A pair of students from The University of Texas at El Paso who will pursue research-based doctoral degrees earned fellowship offers from the National Science Foundation (NSF) Graduate Research Fellowship Program.
Isabel Barraza, a senior chemistry major, and Jaime E. Regis, a doctoral candidate in mechanical engineering, were selected for the program, which supports outstanding undergraduate and graduate students who are or will be pursuing full-time research-based doctoral degrees in science, technology, engineering and mathematics (STEM) or in STEM education.
They will receive three years of support within a five-year fellowship period during their graduate education by proving they have “potential for significant research achievements.” The NSF estimates that 1,500 awards are made each year, with anticipated funding of $138,000 per award.
For Barraza, who will enter graduate school this fall at the University of California, Santa Barbara seeking her doctorate in chemistry, the fellowship presents the opportunity to be selective about her research endeavors.
The Eastlake High School graduate has a desire to pursue opportunities related to renewable energy research. She began undergraduate research as a freshman at UTEP as a member of the First Year Research Intensive Sequence (FYRIS) program, and she started volunteering in a formal research laboratory during her first semester.
Barraza was motivated to explore research experiences outside UTEP, which led her to a summer internship at Malawi Polytechnic in southeastern Africa developing water treatment technologies.
Back at UTEP, she earned a Maximizing Access to Research Careers (MARC) scholarship, which allowed her to continue research focusing on energy conversion processes in the laboratory of Dino Villagrán, Ph.D., associate professor of chemistry in UTEP’s College of Science.
Her interests in clean energy development led her to spend two summers at Stanford University and one semester at the National Renewable Energy Laboratory in Golden, Colorado, where she focused on studying catalysis and materials for energy conversion. She credits being able to take advantage of many of these opportunities to starting undergraduate research so early, something that she believes is unique and accessible at UTEP.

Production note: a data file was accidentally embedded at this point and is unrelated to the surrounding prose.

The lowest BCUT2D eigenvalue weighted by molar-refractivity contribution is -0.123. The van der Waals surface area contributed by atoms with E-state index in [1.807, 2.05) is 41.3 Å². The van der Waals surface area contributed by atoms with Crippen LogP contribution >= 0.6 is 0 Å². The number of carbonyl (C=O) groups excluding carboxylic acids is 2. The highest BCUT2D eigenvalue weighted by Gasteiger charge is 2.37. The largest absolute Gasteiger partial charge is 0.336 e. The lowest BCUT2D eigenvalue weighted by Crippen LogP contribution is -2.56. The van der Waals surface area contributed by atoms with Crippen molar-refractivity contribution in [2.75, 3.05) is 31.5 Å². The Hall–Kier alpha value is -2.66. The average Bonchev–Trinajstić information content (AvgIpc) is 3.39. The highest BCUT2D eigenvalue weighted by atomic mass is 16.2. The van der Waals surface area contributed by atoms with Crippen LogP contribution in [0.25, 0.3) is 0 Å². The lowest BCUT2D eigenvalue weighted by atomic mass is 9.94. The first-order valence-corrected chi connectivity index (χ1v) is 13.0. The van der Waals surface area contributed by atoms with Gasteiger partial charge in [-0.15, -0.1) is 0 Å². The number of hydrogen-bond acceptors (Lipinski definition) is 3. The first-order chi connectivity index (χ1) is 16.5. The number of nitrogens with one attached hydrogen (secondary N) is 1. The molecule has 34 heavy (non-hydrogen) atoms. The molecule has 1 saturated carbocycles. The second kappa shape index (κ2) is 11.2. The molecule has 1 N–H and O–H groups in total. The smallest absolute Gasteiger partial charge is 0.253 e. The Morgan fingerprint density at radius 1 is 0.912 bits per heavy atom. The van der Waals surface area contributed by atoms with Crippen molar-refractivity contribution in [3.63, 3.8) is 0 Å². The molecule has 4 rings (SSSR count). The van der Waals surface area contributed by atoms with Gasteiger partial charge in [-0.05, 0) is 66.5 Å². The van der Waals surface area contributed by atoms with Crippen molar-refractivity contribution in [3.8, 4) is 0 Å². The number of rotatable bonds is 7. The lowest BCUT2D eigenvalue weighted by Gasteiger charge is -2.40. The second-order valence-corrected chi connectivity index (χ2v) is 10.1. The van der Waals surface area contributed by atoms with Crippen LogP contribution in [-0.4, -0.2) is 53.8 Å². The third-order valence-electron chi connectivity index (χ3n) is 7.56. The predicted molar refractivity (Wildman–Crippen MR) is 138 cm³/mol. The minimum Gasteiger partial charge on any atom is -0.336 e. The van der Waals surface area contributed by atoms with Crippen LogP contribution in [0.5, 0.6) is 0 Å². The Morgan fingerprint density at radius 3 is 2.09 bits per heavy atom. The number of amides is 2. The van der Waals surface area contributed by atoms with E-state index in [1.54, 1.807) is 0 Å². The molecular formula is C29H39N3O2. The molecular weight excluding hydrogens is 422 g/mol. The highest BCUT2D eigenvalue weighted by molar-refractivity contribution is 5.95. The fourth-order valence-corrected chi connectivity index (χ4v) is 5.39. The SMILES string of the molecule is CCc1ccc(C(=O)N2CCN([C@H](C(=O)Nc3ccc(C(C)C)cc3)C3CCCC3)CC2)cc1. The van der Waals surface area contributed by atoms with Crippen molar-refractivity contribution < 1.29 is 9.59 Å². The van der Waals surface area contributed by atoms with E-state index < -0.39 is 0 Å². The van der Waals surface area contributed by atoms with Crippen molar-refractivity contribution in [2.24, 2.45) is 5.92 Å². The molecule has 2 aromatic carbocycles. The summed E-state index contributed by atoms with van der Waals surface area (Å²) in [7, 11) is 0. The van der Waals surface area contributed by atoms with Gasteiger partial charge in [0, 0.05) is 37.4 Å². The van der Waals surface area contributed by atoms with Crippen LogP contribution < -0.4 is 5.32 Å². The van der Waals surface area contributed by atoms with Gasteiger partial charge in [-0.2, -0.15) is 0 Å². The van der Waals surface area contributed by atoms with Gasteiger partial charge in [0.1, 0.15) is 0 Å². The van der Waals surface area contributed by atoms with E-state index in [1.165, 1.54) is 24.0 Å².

“For me, it’s such a great honor to be able to do this as a student from UTEP,” Barraza said. “That I was able to get this fellowship, which goes to the most competitive students across the nation, makes me happy. I am proud to represent UTEP as a Hispanic woman. The fact that I got it means I get to work with any professor I want. It frees me up from being a teaching assistant and it allows me to focus on my research and to further contribute to the community through outreach.”
For Regis, who will pursue his Ph.D. in mechanical engineering at UTEP, the award is the continuation of a dream he once thought improbable. Regis described his desire to earn a college degree as a difficult task coming from modest means. But he persevered.
The Del Valle High School graduate, who was valedictorian of his class, arrived at UTEP with its Presidential Scholarship. He quickly found a passion for research through experiences with the Army High Performance Computing Research Center Summer Institute at Stanford University and with UTEP’s NASA MIRO Center for Space Exploration and Technology Research (cSETR).
Most recently, Regis has worked with a group led by Yirong Lin, Ph.D., associate professor of mechanical engineering, in the Functional and Energy Material Systems (FEMS) Lab, where he is developing functional composites fabricated through 3D printing.
Regis also dedicated time to tutoring peers at the university’s Advancement Center for Engineering students. He conducted outreach to the area’s K-12 students as part of the NSF’s Partnerships for Research and Education in Materials (PREM) program. He hopes to continue doing outreach.
“To me, the idea of going to college had not always seemed very realistic,” Regis said. “Seeing that someone in the family made it through college has motivated my younger siblings to want to become something more. It is my pride and joy to know that I have changed their lives in such a significant way, and I want to light the way to more people just as I did with my younger siblings. Ultimately, if I can reach my career goal and become a STEM professor, I will impact many more students in minority communities and develop a pipeline for the next-generation STEM workforce.”